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Flourishing in Show Business

From local theater roots to Emmy nomination, Rueby Wood is proof that talent, hard work and passion pay off

Tim Nekritz  |

During the filming of Disney+ movie “Better Nate Than Ever,” age 14.

From community theater in Oswego County to becoming the Emmy-nominated star in the Disney+ movie “Better Nate Than Ever,” Rueby Wood is showing how talent, hard work and passion can branch out into show business.

His mother, Gina Holsopple — a singer-songwriter, teacher and proprietor of Gina Marie Music Studios in Oswego — is well-known in the community for nurturing musical gifts. Charity, in this case, began at home.

“My mom threw me into community theater when I was 6 years old, so she obviously saw I was a dramatic kid,” Wood said.

Rueby’s first performances came with the Oswego Players and in Fulton at the CNY Arts Center. Soon his talents took to stages at Red House Theatre in Syracuse as well as Syracuse Stage — with the latter providing his first big break.

He was playing the role of Michael Banks in “Mary Poppins” at Syracuse Stage, and an agent for one of the leads, a touring professional, was in town. That agent happened to meet his mother and sister at a restaurant across the street and they talked him up. After the show, things fell into place with the agent.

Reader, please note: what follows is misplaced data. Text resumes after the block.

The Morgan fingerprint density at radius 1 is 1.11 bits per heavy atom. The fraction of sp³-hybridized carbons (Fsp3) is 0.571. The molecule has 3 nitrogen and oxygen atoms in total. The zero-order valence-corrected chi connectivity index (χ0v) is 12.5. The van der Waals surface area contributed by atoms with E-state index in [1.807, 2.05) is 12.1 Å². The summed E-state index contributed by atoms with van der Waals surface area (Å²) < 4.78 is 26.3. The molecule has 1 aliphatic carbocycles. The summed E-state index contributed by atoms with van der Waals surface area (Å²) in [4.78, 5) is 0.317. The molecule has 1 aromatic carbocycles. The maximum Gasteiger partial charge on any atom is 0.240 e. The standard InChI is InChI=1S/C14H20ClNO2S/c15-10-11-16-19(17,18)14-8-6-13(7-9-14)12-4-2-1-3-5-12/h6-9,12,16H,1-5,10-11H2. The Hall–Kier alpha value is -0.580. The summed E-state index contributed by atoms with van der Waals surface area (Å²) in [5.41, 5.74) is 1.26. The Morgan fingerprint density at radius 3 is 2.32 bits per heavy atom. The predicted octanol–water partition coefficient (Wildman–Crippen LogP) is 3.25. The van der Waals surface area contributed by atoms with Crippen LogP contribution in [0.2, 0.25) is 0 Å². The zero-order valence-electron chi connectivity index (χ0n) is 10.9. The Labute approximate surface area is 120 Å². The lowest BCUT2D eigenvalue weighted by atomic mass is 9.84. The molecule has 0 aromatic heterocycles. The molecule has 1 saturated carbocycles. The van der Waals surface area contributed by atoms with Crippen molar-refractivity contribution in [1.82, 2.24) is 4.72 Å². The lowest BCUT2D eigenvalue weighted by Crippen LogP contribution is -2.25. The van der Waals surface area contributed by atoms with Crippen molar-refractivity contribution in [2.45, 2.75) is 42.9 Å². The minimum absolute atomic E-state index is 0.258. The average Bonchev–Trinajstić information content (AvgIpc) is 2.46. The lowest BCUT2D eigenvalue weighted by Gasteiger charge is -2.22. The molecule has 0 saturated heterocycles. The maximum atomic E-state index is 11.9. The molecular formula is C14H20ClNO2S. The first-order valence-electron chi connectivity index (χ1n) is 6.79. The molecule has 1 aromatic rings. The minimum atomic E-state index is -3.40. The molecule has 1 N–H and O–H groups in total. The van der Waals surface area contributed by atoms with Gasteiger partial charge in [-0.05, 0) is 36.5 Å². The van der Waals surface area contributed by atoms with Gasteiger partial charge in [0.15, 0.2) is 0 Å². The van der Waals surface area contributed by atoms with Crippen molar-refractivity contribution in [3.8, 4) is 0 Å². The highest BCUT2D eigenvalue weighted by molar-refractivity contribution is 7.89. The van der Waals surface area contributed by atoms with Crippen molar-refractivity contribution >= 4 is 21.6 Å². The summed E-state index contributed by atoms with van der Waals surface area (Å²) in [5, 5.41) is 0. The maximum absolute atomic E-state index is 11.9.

“I started auditioning professionally when I was 9,” Rueby said. “Getting an agent led to auditioning in New York City for shows, then film and TV.”

His first big role soon followed. “I got cast in the first national Broadway Tour of ‘Charlie and the Chocolate Factory,’” Rueby recalled. “I got to tour the country for about a year and a half performing. It was an experience I will never forget, truly one of the best times of my life.”

It meant a lot of adjusting, but he credits his family and friends for supporting him in everything.

“My mom is just incredible; she was just always there to say yes to every little idea. Everything I ever wanted to do, she’s always had my back,” Rueby said. “When I decided to go into the professional world, it would have been so easy for her to say no. Instead she said, ‘we’re going to make this work no matter what.’”

Then everything came to a halt, courtesy of the 2020 onset of the COVID-19 pandemic, which “stopped everything hard,” Rueby recalled. “It’s been a wild ride, doing a lot, doing nothing and then doing a lot again.”

Getting past the ‘no’

A huge highlight of that “a lot” is the momentous experience of playing the lead role in the Disney+ movie “Better Nate Than Ever.” The film mirrors every theater kid’s dream of going to Broadway and having an unbelievable experience. But the road to this fairy tale experience for the performer was far from easy.

“Before you can get a ‘yes’ in the audition world, you have to get so many ‘no’s, and I’ve had more than I can count,” Rueby said. But the role of Nate “instantly felt right,” he said. “I read the script, I listened to some of the music and I loved it.”